It is imperative to understand calcium metabolism under a unified concept, despite the vast concentration difference among the three major calcium compartments in human body. Total body calcium homeostasis supported by adequate calcium intake and normal skeletal metabolism is quite important to maintain adequate extra- and intracellular calcium concentration gradient and consequent signal transduction system mediated by calcium entry into the cell. Aging and diseases are associated with blunting of the calcium concentration gradient, due to calcium deficiency and consequent secondary hyperparathyroidism.

The role of vitamin D in skin aging

The skin is the only tissue in the human body that represents both a target tissue for biologically active vitamin D compounds including 1,25-dihydroxy vitamin D [1,25(OH)2D] and has the capacity for the synthesis of 1,25(OH)2)D from 7-dehydrocholesterol (7-DHC). Recent findings indicate that the vitamin D endocrine system (VDES), besides multiple other important functions, regulates aging in many tissues, including skin. This concept is strongly supported by several independent studies in genetically modified mice (including FGF23-/- and Klotho-/- mice) that are characterized by altered mineral homeostasis caused by a high vitamin D activity.

These mice typically have phenotypic features of premature aging that include, besides short lifespan, retarded growth, ectopic calcification, immunological deficiency, osteoporosis, atherosclerosis, hypogonadism, skin and general organ atrophy. Notably, it has been demonstrated that these phenotypic features can be reversed by normalizing mineral homeostasis and/or vitamin D status. Interestingly, the aging phenotypes of mice suffering from hypovitaminosis D (VDR-/- and CYP27B1-/- mice) are quite similar to those suffering from hypervitaminosis D (including FGF-23-/- and Klotho-/- mice).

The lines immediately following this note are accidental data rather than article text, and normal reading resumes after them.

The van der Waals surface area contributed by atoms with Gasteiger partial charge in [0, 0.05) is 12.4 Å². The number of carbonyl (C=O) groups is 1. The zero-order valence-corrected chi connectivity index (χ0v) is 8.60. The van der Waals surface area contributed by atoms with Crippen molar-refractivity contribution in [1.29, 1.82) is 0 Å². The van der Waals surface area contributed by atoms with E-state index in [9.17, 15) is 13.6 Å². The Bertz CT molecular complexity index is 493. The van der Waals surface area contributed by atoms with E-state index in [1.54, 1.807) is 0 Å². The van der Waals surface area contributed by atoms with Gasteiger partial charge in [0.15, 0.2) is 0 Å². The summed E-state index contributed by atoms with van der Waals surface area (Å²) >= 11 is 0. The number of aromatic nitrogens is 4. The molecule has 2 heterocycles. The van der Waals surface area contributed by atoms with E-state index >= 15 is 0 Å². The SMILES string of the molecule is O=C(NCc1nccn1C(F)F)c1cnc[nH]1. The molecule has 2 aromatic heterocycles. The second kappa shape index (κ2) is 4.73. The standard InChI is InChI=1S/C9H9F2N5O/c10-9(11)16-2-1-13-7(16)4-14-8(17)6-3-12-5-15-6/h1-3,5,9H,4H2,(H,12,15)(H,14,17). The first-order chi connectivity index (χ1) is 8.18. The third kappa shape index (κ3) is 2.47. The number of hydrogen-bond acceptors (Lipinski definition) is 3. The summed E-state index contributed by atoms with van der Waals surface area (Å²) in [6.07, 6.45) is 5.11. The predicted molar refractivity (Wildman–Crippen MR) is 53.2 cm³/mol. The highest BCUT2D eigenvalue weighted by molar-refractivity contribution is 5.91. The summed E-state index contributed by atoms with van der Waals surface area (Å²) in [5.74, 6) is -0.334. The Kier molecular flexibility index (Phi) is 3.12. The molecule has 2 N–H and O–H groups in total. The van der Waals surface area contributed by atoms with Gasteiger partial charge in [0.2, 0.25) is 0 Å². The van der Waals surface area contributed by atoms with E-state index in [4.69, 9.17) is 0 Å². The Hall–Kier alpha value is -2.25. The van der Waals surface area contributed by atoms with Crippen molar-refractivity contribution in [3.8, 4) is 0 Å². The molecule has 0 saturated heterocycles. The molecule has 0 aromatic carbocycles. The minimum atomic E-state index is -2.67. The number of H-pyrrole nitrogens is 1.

Consequently, it has been hypothesized that thus, both hypo- and hypervitaminosis D may enhance aging. Aging seems to show a U-shaped response curve to vitamin D status, and, therefore normo vitaminosis D seems to be important for preventing premature aging.

Additionally, laboratory investigations have now convincingly shown that vitamin D compounds protect the skin against the hazardous effects of various skin aging-inducing agents, including ultraviolet (UV) radiation. In conclusion, these findings support the concept that UV-radiation exerts both skin aging-promoting and inhibiting effects, the latter via induction of cutaneous vitamin D synthesis.

Future studies will clarify the effect of vitamin D compounds on expression and function of potential key regulators of skin aging, such as TAp63 or the IGF-1 signaling pathway. Furthermore, the efficacy of topically applied vitamin D compounds in the prevention of skin aging has to be evaluated in future clinical trials.

Vitamin D and anti-aging medicine

Vitamin D has many important roles in calcium and phosphorus metabolisms, the prevention of cancer, therapeutic effects of autoimmune disease, and the protective effects on atherosclerotic cardiovascular disease and diabetes. These functions are quite essential factors for the treatment of anti-aging medicine. We had given 1,000 IU/day vitamin D(3) to the patients who had low vitamin D levels in their blood and confirmed the increased vitamin D levels into the optimal range after the treatment. To keep the normal functions of the bone mineral metabolisms and the immune function, it is clinically relevant to detect the vitamin D levels in the blood and support these levels using supplements in the vitamin D deficient patients. Vitamin D is now one of the most essential vitamins in the anti-aging medicine.

(Article by Dr. Thiago Frere and Dipti Shitole).